The three high-order bits of the 12-bit instruction word (labeled bits 0 through 2) are the operation code. For the six operations that refer to memory, bits 5 through 11 provide a 7-bit address. Bit 4, if set, says to complete the address using the 5 high-order bits of the PC; if clear, zeroes are used. Bit 3 specifies indirection; if set, the address obtained as described so far points to a 12-bit value in memory that gives the actual effective address for the instruction. (The JMP instruction does not operate on a memory word, except if indirection is specified, but has the same bit fields.)

0 2 3 4 5 11
Operation I Z Offset
Memory pages

This use of the instruction word divides the 4,096-word memory into 128-word pages; bit 4 of the instruction selects either the current page or page 0 (addresses 0000-0177). Memory in page 0 is at a premium, since variables placed here can be addressed directly from any page. (Moreover, address 0000 is where any interrupt service routine must start, and addresses 0010-0017 have the special property of auto-incrementing preceding any indirect reference through them.)

The standard assembler places constant values for arithmetic in the current page. Likewise, cross-page jumps and subroutine calls use an indirect address in the current page.

It was important to write routines to fit within 128-word pages, or to arrange routines to minimize page transitions, as references and jumps outside the current page required an extra word. Consequently, much time was spent cleverly conserving one or several words. Programmers deliberately placed code at the end of a page to achieve a free transition to the next page as PC was incremented.

Basic instructions

000 - AND - AND the memory operand with AC.
001 - TAD - Twos-complement ADd the memory operand to <L,AC> (a 13 bit value).
010 - ISZ - Increment the memory operand and Skip next instruction if result is Zero.
011 - DCA - Deposit AC into the memory operand and Clear AC.
100 - JMS - JuMp to Subroutine (storing return address in first word of subroutine!).
101 - JMP - JuMP.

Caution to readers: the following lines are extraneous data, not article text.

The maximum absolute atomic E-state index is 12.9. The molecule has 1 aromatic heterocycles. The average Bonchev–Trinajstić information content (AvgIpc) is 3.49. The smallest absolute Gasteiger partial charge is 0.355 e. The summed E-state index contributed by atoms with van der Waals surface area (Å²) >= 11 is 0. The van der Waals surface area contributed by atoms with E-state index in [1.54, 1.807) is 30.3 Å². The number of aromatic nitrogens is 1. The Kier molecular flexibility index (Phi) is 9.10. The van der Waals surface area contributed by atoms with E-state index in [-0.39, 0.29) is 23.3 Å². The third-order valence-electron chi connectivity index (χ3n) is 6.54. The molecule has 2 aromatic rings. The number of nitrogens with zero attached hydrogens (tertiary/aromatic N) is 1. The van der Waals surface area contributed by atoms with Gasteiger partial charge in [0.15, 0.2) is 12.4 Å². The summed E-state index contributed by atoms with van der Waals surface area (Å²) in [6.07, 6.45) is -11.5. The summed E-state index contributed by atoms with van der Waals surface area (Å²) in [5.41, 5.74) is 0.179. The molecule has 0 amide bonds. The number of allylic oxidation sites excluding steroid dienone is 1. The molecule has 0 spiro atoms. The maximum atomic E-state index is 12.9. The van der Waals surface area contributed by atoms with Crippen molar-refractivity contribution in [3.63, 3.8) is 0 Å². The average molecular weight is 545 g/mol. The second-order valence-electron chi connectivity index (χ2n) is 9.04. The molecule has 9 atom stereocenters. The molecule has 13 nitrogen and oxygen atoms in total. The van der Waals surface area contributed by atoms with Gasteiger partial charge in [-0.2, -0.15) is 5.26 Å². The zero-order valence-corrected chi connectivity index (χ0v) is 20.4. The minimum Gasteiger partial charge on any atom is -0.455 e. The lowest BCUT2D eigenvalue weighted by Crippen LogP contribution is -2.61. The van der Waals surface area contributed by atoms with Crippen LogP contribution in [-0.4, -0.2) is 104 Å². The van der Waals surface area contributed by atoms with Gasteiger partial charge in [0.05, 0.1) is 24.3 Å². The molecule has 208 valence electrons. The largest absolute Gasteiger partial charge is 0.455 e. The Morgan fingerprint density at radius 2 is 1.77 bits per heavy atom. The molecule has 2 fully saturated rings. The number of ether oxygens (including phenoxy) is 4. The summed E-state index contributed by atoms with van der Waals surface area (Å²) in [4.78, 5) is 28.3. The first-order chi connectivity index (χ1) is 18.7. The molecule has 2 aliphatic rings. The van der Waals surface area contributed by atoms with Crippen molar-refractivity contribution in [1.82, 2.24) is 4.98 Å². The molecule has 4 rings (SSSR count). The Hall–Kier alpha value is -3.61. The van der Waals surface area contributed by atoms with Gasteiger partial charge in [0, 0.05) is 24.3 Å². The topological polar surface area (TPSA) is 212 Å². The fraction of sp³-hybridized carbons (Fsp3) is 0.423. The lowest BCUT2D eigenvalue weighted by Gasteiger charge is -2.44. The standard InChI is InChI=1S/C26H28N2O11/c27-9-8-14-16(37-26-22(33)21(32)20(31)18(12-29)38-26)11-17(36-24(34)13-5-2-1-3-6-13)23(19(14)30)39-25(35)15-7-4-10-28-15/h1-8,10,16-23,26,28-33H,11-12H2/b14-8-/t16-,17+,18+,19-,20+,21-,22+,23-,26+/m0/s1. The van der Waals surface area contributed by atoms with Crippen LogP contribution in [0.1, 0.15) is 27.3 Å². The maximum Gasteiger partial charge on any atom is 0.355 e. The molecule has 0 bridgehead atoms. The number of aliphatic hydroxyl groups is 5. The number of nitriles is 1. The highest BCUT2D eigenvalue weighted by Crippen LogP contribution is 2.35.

110 - IOT - Input/Output Transfer (see below).
111 - OPR - microcoded OPeRations (see below).

IOT (Input-Output Transfer) instructions

The PDP-8 processor defined few of the IOT instructions, but simply provided a framework. Most IOT instructions were defined by the individual I/O devices.

0 2 3 8 9 11
6=IOT Device Function
Device

Bits 3 through 8 of an IOT instruction selected an I/O device. Some of these device addresses were standardized by convention:

  • 00 was handled by the processor and not sent to any I/O device (see below)
  • 01 was usually the high-speed paper tape reader
  • 02 was the high-speed paper tape punch
  • 03 was the console keyboard (and any associated low-speed paper tape reader)
  • 04 was the console printer (and any associated low-speed paper tape punch)

Instructions for device 0 affected the processor as a whole. For example, ION (6001) enabled interrupt processing, and IOFF (6002) disabled it.

Function

Bits 9 through 11 of an IOT instruction selected the function(s) the device would perform. Simple devices (such as the paper tape reader and punch and the console keyboard and printer) would use the bits in standard ways:

  • Bit 11 caused the processor to skip the next instruction if the I/O device was ready
  • Bit 10 cleared AC
  • Bit 9 moved a word between AC and the device, initiated another I/O transfer, and cleared the device's "ready" flag

These operations took place in a well-defined order that gave useful results if more than one bit was set.

More complicated devices, such as disk drives, used these 3 bits in device-specific fashions. Typically, a device decoded the 3 bits to give 8 possible function codes.

OPR (OPeRate)

Many operations were achieved using OPR, including most of the conditionals. OPR does not address a memory location; conditional execution is achieved by conditionally skipping one instruction, which was typically a JMP.

The OPR instruction was said to be "microcoded." This did not mean what the word means today (that a lower-level program fetched and interpreted the OPR instruction), but meant that each bit of the instruction word specified a certain action, and the programmer could achieve several actions in a single instruction cycle by setting multiple bits. In use, a programmer would write several instruction mnemonics alongside one another, and the assembler would combine them with OR to devise the actual instruction word. Many I/O devices supported "microcoded" IOT instructions.

Microcoded actions took place in a well-defined sequence designed to maximize the utility of many combinations.

The OPR instructions came in Groups. Certain bits identified the Group of an OPR instruction, so it was impossible to combine the microcoded actions from different groups.

Group 1
CLA - clear AC
CLL - clear the L bit
CMA - ones complement AC
CML - complement L bit
IAC - increment <L,AC>
RAR - rotate <L,AC> right
RAL - rotate <L,AC> left
RTR - rotate <L,AC> right twice
RTL - rotate <L,AC> left twice

In most cases, the operations are sequenced so that they can be combined in the most useful ways. For example, combining CLA (CLear Accumulator), CLL (CLear Link), and IAC (Increment ACcumulator) first clears the AC and Link, then increments the accumulator, leaving it set to 1. Adding RAL to the mix (so CLA CLL IAC RAL) causes the accumulator to be cleared, incremented, then rotated left, leaving it set to 2. In this way, small integer constants were placed in the accumulator with a single instruction.